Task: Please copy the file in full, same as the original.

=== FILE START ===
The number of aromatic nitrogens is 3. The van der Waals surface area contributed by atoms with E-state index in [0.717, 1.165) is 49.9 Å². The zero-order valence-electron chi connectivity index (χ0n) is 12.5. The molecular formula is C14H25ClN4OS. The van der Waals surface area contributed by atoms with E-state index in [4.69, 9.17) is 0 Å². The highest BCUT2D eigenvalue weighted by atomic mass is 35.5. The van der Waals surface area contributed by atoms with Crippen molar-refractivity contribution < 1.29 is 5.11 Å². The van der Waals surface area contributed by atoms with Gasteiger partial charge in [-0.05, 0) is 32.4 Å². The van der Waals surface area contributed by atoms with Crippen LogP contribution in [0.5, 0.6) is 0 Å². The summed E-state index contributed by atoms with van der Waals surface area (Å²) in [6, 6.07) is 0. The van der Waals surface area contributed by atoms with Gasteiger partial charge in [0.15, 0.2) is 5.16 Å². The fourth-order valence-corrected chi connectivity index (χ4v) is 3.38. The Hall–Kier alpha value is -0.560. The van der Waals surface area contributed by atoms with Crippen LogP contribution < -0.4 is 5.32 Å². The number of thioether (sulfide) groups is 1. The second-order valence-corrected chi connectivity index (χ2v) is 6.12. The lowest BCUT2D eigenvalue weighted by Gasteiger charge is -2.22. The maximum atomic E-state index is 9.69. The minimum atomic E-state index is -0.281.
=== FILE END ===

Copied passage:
The number of aromatic nitrogens is 3. The van der Waals surface area contributed by atoms with E-state index in [0.717, 1.165) is 49.9 Å². The zero-order valence-electron chi connectivity index (χ0n) is 12.5. The molecular formula is C14H25ClN4OS. The van der Waals surface area contributed by atoms with E-state index in [4.69, 9.17) is 0 Å². The highest BCUT2D eigenvalue weighted by atomic mass is 35.5. The van der Waals surface area contributed by atoms with Crippen molar-refractivity contribution < 1.29 is 5.11 Å². The van der Waals surface area contributed by atoms with Gasteiger partial charge in [-0.05, 0) is 32.4 Å². The van der Waals surface area contributed by atoms with Crippen LogP contribution in [0.5, 0.6) is 0 Å². The summed E-state index contributed by atoms with van der Waals surface area (Å²) in [6, 6.07) is 0. The van der Waals surface area contributed by atoms with Gasteiger partial charge in [0.15, 0.2) is 5.16 Å². The fourth-order valence-corrected chi connectivity index (χ4v) is 3.38. The Hall–Kier alpha value is -0.560. The van der Waals surface area contributed by atoms with Crippen LogP contribution < -0.4 is 5.32 Å². The number of thioether (sulfide) groups is 1. The second-order valence-corrected chi connectivity index (χ2v) is 6.12. The lowest BCUT2D eigenvalue weighted by Gasteiger charge is -2.22. The maximum atomic E-state index is 9.69. The minimum atomic E-state index is -0.281.